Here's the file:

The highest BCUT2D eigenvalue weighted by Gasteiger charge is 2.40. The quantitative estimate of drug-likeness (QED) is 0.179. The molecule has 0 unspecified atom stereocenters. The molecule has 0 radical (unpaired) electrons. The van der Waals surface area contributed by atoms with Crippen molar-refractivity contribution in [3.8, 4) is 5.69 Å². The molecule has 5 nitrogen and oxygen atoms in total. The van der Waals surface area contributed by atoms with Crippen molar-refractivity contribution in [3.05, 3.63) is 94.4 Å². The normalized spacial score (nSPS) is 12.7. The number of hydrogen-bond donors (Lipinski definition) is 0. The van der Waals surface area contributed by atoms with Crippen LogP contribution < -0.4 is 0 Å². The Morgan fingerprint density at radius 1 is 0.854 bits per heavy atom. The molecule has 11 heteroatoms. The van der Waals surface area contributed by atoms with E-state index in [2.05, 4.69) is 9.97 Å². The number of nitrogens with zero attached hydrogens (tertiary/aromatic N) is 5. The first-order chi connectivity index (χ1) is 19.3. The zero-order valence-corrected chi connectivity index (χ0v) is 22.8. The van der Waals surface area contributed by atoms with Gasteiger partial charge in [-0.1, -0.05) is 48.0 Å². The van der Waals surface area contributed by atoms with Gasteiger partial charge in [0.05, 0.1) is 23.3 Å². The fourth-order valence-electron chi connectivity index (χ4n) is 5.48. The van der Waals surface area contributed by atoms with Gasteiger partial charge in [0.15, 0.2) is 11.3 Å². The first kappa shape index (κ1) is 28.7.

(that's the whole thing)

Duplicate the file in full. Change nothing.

The highest BCUT2D eigenvalue weighted by Gasteiger charge is 2.40. The quantitative estimate of drug-likeness (QED) is 0.179. The molecule has 0 unspecified atom stereocenters. The molecule has 0 radical (unpaired) electrons. The van der Waals surface area contributed by atoms with Crippen molar-refractivity contribution in [3.8, 4) is 5.69 Å². The molecule has 5 nitrogen and oxygen atoms in total. The van der Waals surface area contributed by atoms with Crippen molar-refractivity contribution in [3.05, 3.63) is 94.4 Å². The normalized spacial score (nSPS) is 12.7. The number of hydrogen-bond donors (Lipinski definition) is 0. The van der Waals surface area contributed by atoms with Crippen LogP contribution < -0.4 is 0 Å². The Morgan fingerprint density at radius 1 is 0.854 bits per heavy atom. The molecule has 11 heteroatoms. The van der Waals surface area contributed by atoms with E-state index in [2.05, 4.69) is 9.97 Å². The number of nitrogens with zero attached hydrogens (tertiary/aromatic N) is 5. The first-order chi connectivity index (χ1) is 19.3. The zero-order valence-corrected chi connectivity index (χ0v) is 22.8. The van der Waals surface area contributed by atoms with Gasteiger partial charge in [-0.1, -0.05) is 48.0 Å². The van der Waals surface area contributed by atoms with Gasteiger partial charge in [0.05, 0.1) is 23.3 Å². The fourth-order valence-electron chi connectivity index (χ4n) is 5.48. The van der Waals surface area contributed by atoms with Gasteiger partial charge in [0.15, 0.2) is 11.3 Å². The first kappa shape index (κ1) is 28.7.